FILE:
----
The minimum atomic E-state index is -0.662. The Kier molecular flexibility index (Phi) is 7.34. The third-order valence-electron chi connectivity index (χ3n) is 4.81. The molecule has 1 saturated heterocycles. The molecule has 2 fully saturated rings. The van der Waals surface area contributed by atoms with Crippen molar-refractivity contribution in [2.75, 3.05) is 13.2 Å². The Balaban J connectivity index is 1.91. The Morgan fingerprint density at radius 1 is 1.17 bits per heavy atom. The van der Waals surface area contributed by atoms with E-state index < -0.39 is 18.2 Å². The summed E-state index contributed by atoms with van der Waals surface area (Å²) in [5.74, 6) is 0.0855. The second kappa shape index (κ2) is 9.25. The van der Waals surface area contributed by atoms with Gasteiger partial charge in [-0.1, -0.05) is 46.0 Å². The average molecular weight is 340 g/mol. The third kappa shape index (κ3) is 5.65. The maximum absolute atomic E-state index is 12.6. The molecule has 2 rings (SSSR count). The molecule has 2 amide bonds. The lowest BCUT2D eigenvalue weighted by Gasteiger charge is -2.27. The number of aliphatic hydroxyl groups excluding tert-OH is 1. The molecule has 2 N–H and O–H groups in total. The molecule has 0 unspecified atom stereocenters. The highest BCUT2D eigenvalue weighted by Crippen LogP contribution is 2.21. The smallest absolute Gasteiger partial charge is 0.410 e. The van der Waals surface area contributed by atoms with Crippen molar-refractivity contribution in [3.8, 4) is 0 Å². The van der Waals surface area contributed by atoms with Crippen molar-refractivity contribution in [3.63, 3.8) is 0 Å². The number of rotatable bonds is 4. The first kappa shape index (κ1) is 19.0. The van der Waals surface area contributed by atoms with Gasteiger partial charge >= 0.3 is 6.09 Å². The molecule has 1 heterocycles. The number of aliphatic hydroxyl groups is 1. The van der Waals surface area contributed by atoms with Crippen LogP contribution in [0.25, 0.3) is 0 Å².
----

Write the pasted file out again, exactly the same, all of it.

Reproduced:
The minimum atomic E-state index is -0.662. The Kier molecular flexibility index (Phi) is 7.34. The third-order valence-electron chi connectivity index (χ3n) is 4.81. The molecule has 1 saturated heterocycles. The molecule has 2 fully saturated rings. The van der Waals surface area contributed by atoms with Crippen molar-refractivity contribution in [2.75, 3.05) is 13.2 Å². The Balaban J connectivity index is 1.91. The Morgan fingerprint density at radius 1 is 1.17 bits per heavy atom. The van der Waals surface area contributed by atoms with E-state index < -0.39 is 18.2 Å². The summed E-state index contributed by atoms with van der Waals surface area (Å²) in [5.74, 6) is 0.0855. The second kappa shape index (κ2) is 9.25. The van der Waals surface area contributed by atoms with Gasteiger partial charge in [-0.1, -0.05) is 46.0 Å². The average molecular weight is 340 g/mol. The third kappa shape index (κ3) is 5.65. The maximum absolute atomic E-state index is 12.6. The molecule has 2 rings (SSSR count). The molecule has 2 amide bonds. The lowest BCUT2D eigenvalue weighted by Gasteiger charge is -2.27. The number of aliphatic hydroxyl groups excluding tert-OH is 1. The molecule has 2 N–H and O–H groups in total. The molecule has 0 unspecified atom stereocenters. The highest BCUT2D eigenvalue weighted by Crippen LogP contribution is 2.21. The smallest absolute Gasteiger partial charge is 0.410 e. The van der Waals surface area contributed by atoms with Crippen molar-refractivity contribution in [3.8, 4) is 0 Å². The van der Waals surface area contributed by atoms with Crippen molar-refractivity contribution in [3.63, 3.8) is 0 Å². The number of rotatable bonds is 4. The first kappa shape index (κ1) is 19.0. The van der Waals surface area contributed by atoms with Gasteiger partial charge >= 0.3 is 6.09 Å². The molecule has 1 heterocycles. The number of aliphatic hydroxyl groups is 1. The van der Waals surface area contributed by atoms with Crippen LogP contribution in [0.25, 0.3) is 0 Å².